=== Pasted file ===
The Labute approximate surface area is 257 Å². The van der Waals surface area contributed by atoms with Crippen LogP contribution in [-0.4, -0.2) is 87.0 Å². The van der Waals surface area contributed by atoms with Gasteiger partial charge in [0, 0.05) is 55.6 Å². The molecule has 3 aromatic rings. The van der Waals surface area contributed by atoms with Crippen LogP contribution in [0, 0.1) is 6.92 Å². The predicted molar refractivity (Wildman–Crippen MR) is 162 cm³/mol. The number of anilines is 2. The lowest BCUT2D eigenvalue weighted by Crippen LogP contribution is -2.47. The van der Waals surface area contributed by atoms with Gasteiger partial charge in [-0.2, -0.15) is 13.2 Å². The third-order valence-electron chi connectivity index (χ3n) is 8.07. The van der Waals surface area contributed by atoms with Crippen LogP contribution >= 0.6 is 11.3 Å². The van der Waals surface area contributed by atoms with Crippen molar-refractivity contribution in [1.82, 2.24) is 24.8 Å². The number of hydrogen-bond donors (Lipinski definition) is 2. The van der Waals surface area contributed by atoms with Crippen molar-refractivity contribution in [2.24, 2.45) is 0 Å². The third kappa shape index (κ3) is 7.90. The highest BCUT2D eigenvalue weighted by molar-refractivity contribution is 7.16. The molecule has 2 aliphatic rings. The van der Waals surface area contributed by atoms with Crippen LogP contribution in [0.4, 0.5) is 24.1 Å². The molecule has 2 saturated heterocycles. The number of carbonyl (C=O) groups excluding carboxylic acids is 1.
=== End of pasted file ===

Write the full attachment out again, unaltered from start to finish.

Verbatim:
The Labute approximate surface area is 257 Å². The van der Waals surface area contributed by atoms with Crippen LogP contribution in [-0.4, -0.2) is 87.0 Å². The van der Waals surface area contributed by atoms with Gasteiger partial charge in [0, 0.05) is 55.6 Å². The molecule has 3 aromatic rings. The van der Waals surface area contributed by atoms with Crippen LogP contribution in [0, 0.1) is 6.92 Å². The predicted molar refractivity (Wildman–Crippen MR) is 162 cm³/mol. The number of anilines is 2. The lowest BCUT2D eigenvalue weighted by Crippen LogP contribution is -2.47. The van der Waals surface area contributed by atoms with Gasteiger partial charge in [-0.2, -0.15) is 13.2 Å². The third-order valence-electron chi connectivity index (χ3n) is 8.07. The van der Waals surface area contributed by atoms with Crippen LogP contribution >= 0.6 is 11.3 Å². The van der Waals surface area contributed by atoms with Crippen molar-refractivity contribution in [1.82, 2.24) is 24.8 Å². The number of hydrogen-bond donors (Lipinski definition) is 2. The van der Waals surface area contributed by atoms with Crippen molar-refractivity contribution in [2.24, 2.45) is 0 Å². The third kappa shape index (κ3) is 7.90. The highest BCUT2D eigenvalue weighted by molar-refractivity contribution is 7.16. The molecule has 2 aliphatic rings. The van der Waals surface area contributed by atoms with Crippen LogP contribution in [0.4, 0.5) is 24.1 Å². The molecule has 2 saturated heterocycles. The number of carbonyl (C=O) groups excluding carboxylic acids is 1.